With its ability to search the internet, Auto-GPT can be tasked with quick market research such as “Find me five gaming keyboards under $200 and list their pros and cons.” With its ability to break a task up into multiple subtasks, the autonomous AI could then rapidly search multiple review sites, produce a market research report and come back with a list of gaming keyboards that come in under that amount and supply their prices as well as information about them.
A Twitter user named MOE created an Auto-GPT bot named “Isabella” that can autonomously analyze market data and outsource to other AIs. It does so by using the AI framework Lang-chain to gather data autonomously and do sentiment analysis on different markets.
Auto-GPT isn’t the only autonomous agent AI currently available. Another that has come into vogue is BabyAGI, which was created by Yohei Nakajima, a venture capitalist and artificial intelligence researcher. AGI refers to “artificial general intelligence,” a hypothetical type of AI that would have the ability to perform any intellectual task – but no existing AI is anywhere close. BabyAGI is a Python-based task management system that uses the OpenAI API, like Auto-GPT, that prioritizes and builds new tasks toward an objective.
There are also AgentGPT and GodMode, which are much more user-friendly in that they use a web interface instead of needing an installation on a computer, so they can be accessed as a service. These services lower the barrier to entry by making it simple for users because they don’t require any technical knowledge to use and will perform similar tasks to Auto-GPT, such as generating code, answering questions and doing research. However, they can’t write documents to the computer or install software.
Autonomous agents are powerful but experimental
These tools do have drawbacks, however, Monteiro warned. The examples on the internet are cherry-picked and paint the technology in a glowing light. For all the successes, there are a lot of issues that can happen when using it.
“It can get stuck in task loops and get confused,” Monteiro said. “And those task loops can get pretty expensive, very fast with the costs of GPT-4 API calls. Even when it does work as intended, it might take a fairly lengthy sequence of reasoning steps, each of which eats up expensive GPT-4 tokens.”
Accessing GPT-4 can cost money that varies depending on how many tokens are used. Tokens are based on words or parts of phrases sent through the chatbot. Charges range from three cents per 1,000 tokens for prompts to six cents per 1,000 tokens for results. That means using Auto-GPT running through a complex project or getting stuck in a loop unattended could end up costing a few dollars.
At the same time, GPT-4 can be prone to errors, known as “hallucinations,” which could spell trouble during the process. It could come up with totally incorrect or erroneous actions or, worse, produce insecure or disastrously bad code when asked to create an application.
“[Auto-GPT] has the ability to execute on previous output, even if it gets something wrong it keeps going on,” said Bern Elliot, a distinguished vice president analyst at Gartner. “It needs strong controls to avoid it going off the rails and keeping on going. I expect misuse without proper guardrails will cause some damaging unexpected and unintended outcomes.”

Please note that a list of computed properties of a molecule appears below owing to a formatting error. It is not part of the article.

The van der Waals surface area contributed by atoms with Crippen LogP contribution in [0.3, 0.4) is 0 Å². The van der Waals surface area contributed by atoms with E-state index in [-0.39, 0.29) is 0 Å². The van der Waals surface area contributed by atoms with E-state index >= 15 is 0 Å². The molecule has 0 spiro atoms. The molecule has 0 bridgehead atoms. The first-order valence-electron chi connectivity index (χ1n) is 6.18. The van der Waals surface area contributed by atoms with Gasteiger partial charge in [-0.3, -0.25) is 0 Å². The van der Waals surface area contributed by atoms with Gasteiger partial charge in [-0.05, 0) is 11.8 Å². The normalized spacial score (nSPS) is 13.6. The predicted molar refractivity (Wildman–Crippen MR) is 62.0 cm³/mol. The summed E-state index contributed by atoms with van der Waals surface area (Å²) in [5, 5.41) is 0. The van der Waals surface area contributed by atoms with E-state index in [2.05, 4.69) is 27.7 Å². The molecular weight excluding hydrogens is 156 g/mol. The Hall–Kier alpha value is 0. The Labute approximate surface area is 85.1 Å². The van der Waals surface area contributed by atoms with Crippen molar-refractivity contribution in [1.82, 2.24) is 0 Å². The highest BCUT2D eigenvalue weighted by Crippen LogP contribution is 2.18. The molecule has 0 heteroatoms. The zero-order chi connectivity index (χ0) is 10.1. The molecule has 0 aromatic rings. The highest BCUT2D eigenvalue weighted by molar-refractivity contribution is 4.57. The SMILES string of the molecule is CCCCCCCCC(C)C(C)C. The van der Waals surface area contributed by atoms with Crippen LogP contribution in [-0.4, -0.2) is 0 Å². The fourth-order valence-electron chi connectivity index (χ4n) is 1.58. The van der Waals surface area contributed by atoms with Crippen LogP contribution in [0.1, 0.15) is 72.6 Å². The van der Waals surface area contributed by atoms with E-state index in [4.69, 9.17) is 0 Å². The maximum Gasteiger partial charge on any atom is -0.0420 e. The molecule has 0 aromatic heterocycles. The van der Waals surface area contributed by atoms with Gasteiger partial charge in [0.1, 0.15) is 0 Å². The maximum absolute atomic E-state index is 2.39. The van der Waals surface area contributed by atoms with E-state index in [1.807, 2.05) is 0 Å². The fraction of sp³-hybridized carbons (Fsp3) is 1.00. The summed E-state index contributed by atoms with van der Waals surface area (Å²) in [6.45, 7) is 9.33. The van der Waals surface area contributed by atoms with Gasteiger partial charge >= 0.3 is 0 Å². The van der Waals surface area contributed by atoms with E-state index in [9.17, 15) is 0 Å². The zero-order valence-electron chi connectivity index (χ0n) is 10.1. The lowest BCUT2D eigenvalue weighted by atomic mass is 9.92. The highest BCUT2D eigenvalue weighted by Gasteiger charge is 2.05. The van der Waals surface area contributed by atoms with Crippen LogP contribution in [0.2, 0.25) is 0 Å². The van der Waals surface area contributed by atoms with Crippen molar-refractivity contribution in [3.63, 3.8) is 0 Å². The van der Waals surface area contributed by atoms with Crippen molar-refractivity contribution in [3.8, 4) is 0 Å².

The software development side could be equally problematic. Even if Auto-GPT doesn’t make a mistake that causes it to produce broken code, which would cause the software to simply fail, it could create an application riddled with security issues.
“Auto-GPT is not part of a full software development lifecycle — testing, security, et cetera — nor is it integrated into an IDE,” Jung said, warning about the potential issues that could arise from the misuse of the tool. “Abstracting complexity is fine if you are building on a strong foundation. However, these tools are by definition not building strong code and are encouraging bad and insecure code to be pushed into production.”
The future of Auto-GPT and other autonomous agents
Tools such as Auto-GPT, BabyAGI, AgentGPT and GodMode are still experimental, but there are broader implications in how they could be used to replace routine tasks such as vacation planning or shopping, explained Monteiro.
Right now, Microsoft has even developed simple examples of a plugin for Bing Chat. It allows users to ask it to offer them dinner suggestions that will have its AI – which is powered by GPT-4 – will roll up a list of ingredients and then launch Instacart to have them prepared for delivery. Although this is a step in the direction of automation, bots such as Auto-GPT are edging toward a potential future of all-out autonomous behaviors.
A user could ask for Auto-GPT to look through local stores, prepare lists of ingredients, compare prices and quality, set up a shopping cart and even complete orders autonomously. At this experimental point, many users may not be willing to allow the bot to go all the way through with using their credit card and deliver orders all on its own, for fear that it could go haywire and send them several hundred bunches of basil.
A similar future where an AI does this for travel agents using Auto-GPT may not be far away. “Give it your parameters — beach, four-hour max travel, hotel class — and your budget, and it will happily do all the web browsing for you, comparing options in quest of your goal,” said Monteiro. “When it is done, it will present you with its findings, and you can also see how it got there.”
As these tools begin to mature, they have a real chance of providing a way for people to automate away mundane step-by-step tasks that happen on the internet. That could have some interesting implications, especially in e-commerce.
“How will companies adapt when these agents are browsing sites and eliminating your product from the consideration set before a human even sees the brand?” said Monteiro. “From an e-commerce standpoint, if people start using Auto-GPT tools to buy goods and services online, retailers will have to adapt their customer experience.”